Makin' mischief with my son is prolly one of the highlights of being a dad. One recent Saturday morning was spent googly eyeing various objects. But then we were quickly sidetracked. River put googly eyes on his chin and a mustache wrong way round on his mouth. We shot an hours worth of videos of crazy googly-eyed chin man monologuing Shakespeare's Richard III and Chesterton's "Man Who Was Thursday". Then Tom Stoppard and Monty Python had their turns and finally a Macbethian soliloquy on mortality. We laughed til we ached and tears streamed down my face. There is something healing about that kind of laughter. Couldn't get the video loaded but here are a few stills.
Monday there was more mischief. We bought some over-sized post-it notes and made messages for strangers and slipped them slyly into the appropriate books at our local Books-a-million.
I'll be heading back to bel Ayiti soon. I am excited and miss her so very much. But it is always bittersweet, leaving my son again. I am not a great dad, somedays maybe not even a good dad. Never claimed to be. But I love my son desperately and times away from him can be brutal.
A few weeks ago I read a book called "A Million Miles In A Thousand Years" by Donald Miller. It is sort of a companion book to "Love Does" by Bob Goff. In fact the two authors are friends and the books reference the friendship and each others books. I read "Love Does" first and recommend it the other way around I suppose, but either way they are both well worth a read. The basic premise in both, is that our lives are a story. A story that should be whimsical and wonderful and yes, even full of mischief.
I have a friend Kerry. He used to hitchhike when he was a teenager. Kerry wasn't a restless soul looking for a ride out west, no, Kerry was a prankster. He would get into the vehicle with whatever poor soul had unwittingly picked him up and then once they got going good he would start to talk about the strangest, most ridiculous things, acting all sorts of goofy just trying to get kicked out. He also would hitchhike in his tightey whiteys, just for kicks and giggles. Anyway, he never died doing it, but one time a guy picked him up and no matter how strange Kerry acted the guy wouldn't pull over, wouldn't let Kerry out. Finally Kerry threatened to jump out of the speeding car and was released onto the highway shoulder once more. Listening to Kerry recount the mischief of his youth re-ignited memories of my teenage years. When I was full of mischief, when I was willing to do just about anything for a laugh.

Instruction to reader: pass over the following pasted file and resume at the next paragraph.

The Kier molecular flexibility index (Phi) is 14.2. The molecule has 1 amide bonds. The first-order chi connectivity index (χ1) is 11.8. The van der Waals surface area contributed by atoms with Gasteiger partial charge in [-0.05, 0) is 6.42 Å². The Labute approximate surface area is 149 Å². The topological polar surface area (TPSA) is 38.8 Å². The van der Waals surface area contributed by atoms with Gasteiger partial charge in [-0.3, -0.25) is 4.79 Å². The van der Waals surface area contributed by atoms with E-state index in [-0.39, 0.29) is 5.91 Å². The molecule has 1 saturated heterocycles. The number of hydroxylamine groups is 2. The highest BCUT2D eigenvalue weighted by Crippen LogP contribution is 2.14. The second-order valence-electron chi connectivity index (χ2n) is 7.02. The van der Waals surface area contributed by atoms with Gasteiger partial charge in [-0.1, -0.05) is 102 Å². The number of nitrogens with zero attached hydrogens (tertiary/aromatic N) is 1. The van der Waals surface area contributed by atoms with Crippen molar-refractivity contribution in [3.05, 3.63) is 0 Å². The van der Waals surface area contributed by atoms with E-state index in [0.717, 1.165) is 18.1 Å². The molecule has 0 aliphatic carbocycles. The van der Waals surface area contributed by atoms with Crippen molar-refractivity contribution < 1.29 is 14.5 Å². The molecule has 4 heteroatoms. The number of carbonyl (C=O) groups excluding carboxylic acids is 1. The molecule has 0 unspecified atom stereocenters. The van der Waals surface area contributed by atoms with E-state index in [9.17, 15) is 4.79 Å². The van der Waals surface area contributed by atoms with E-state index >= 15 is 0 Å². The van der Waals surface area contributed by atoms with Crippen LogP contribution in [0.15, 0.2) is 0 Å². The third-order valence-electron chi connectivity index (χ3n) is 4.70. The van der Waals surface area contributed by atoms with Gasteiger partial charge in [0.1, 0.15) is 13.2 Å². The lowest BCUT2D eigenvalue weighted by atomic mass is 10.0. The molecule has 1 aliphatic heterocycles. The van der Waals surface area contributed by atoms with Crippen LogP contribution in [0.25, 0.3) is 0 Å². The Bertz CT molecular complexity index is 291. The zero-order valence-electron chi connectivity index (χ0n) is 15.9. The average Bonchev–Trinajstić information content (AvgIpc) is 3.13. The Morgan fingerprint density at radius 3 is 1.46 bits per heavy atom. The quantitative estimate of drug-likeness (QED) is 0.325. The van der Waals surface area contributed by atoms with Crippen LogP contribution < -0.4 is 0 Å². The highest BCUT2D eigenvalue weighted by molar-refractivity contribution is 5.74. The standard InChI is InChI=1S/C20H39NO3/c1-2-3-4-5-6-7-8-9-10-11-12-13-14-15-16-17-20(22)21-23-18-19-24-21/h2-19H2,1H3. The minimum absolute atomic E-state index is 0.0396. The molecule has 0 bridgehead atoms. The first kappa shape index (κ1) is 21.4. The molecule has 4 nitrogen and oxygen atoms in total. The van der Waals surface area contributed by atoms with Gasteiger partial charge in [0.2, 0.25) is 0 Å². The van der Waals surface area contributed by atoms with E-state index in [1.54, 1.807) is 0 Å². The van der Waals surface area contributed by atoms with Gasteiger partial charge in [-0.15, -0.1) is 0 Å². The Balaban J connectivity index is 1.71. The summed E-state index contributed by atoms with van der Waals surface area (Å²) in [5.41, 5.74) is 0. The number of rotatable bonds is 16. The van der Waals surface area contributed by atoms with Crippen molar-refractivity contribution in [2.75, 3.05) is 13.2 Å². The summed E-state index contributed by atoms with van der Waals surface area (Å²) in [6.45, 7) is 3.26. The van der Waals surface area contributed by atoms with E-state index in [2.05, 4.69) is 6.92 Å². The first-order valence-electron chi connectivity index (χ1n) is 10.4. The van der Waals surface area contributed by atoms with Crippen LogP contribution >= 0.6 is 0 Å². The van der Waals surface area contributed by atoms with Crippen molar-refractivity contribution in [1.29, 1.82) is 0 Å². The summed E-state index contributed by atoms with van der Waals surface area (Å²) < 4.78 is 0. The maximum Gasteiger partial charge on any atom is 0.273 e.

I don't know exactly what I am trying to say, only that life gets in the way of living. That as we grow big our wonder tends to grow small, withers in the shadows of our grown up world. It is with more than a tinge of embarrassment that I admit there are times when my son must remind me to lighten up. Anyway, this is not a treatise on levity in an age of brokenness, nor a call to a cavalier lifestyle when there are so many deeply disturbing injustices that need to be urgently addressed in our hurting world. It is perhaps just my way of verbalizing, to myself mostly, the need for joy, God's joy, unspeakable and full of glory in these so often grief gray days. And that a life of loving God and others should sometimes, at least once in a while, be filled with belly laughter. And that there is a really profound reason why Jesus wants us to come to Him like a child, full of awe and maybe just a little mischief.